An industrial robot routinely carrying out an assembly or welding task is an impressive sight. More important, when operated within its design conditions it is a reliable production machine which - depending on the manufacturing process being automated - is relatively quick to bring into operation and can often repay its capital cost within a year or two. Yet first impressions can be deceptive: if the workpieces deviate somewhat in size or position, or, worse; if a gripper slips or a feeder jams the whole system may halt and look very unimpressive indeed. This is mainly because the sum total of the system's knowledge is simply a list of a few variables describing a sequence of positions in space; the means of moving from one to the next; how to react to a few input signals; and how to give a few output commands to associated machines. The acquisition, orderly retention and effective use of knowledge are the crucial missing techniques whose inclusion over the coming years will transform today's industrial robot into a truly robotic system embodying the 'intelligent connection of perception to action'. The use of computers to implement these techniques is the domain of Artificial Intelligence (AI) (machine intelligence). Evidently, it is an essential ingredient in the future development of robotics; yet the relationship between AI practitioners and robotics engineers has been an uneasy one ever since the two disciplines were born.A schematic diagram indicates the overall function of the system, while a block diagram identifies the logical modules. A spatial layout diagram shows how the parts are laid out on a printed circuit board and a wiring diagram gives the physicalanbsp;...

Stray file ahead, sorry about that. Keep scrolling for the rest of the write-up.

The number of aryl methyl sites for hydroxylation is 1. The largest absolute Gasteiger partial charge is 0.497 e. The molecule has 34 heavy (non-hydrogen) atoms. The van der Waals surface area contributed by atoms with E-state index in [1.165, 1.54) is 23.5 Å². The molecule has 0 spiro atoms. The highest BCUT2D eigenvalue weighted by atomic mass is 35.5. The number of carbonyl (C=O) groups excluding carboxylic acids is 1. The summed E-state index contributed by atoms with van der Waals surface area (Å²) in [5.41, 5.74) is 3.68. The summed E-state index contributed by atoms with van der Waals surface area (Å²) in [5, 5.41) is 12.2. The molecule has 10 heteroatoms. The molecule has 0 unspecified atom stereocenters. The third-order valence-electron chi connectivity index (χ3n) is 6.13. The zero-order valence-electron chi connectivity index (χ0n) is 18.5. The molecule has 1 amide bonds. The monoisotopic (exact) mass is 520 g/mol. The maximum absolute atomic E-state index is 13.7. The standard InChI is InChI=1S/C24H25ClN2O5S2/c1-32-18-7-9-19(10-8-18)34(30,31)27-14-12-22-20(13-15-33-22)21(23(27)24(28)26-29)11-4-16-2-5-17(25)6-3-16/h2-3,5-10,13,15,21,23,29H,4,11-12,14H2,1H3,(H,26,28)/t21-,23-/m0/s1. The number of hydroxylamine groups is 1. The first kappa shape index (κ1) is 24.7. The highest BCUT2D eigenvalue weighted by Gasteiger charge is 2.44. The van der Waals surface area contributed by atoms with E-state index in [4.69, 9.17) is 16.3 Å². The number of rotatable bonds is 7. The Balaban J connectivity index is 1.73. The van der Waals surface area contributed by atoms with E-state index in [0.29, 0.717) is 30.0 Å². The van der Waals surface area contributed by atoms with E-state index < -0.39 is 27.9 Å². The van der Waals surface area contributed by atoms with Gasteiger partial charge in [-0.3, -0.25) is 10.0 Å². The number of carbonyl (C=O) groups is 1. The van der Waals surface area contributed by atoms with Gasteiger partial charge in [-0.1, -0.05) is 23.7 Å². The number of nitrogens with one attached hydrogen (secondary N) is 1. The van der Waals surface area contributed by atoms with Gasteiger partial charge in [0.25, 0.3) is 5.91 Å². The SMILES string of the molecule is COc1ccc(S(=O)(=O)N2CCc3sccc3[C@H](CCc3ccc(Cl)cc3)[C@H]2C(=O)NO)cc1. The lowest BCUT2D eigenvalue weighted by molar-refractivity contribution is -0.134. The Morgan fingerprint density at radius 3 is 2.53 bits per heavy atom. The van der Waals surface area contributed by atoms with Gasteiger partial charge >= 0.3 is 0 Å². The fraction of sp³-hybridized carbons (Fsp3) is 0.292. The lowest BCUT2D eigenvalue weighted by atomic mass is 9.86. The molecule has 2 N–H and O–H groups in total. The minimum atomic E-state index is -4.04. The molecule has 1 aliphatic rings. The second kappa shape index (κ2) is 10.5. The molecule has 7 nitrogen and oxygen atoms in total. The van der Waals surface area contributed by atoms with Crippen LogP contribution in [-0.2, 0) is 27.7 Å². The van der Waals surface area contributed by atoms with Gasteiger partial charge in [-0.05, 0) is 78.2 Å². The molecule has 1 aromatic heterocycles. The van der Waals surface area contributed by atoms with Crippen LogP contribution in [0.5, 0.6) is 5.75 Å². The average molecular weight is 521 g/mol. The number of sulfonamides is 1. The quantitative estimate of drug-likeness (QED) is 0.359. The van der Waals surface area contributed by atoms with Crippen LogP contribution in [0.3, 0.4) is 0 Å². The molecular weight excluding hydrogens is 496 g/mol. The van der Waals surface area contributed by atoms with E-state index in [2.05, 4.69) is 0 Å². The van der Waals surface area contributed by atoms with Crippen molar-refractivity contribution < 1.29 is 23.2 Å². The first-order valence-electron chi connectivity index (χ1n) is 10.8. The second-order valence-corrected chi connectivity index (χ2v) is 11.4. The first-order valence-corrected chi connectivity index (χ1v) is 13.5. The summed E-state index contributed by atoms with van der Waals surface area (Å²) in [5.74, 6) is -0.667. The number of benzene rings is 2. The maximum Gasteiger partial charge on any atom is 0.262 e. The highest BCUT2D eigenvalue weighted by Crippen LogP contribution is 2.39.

|Author||:||Mark H. Lee|
|Publisher||:||Springer Science & Business Media - 2013-03-09|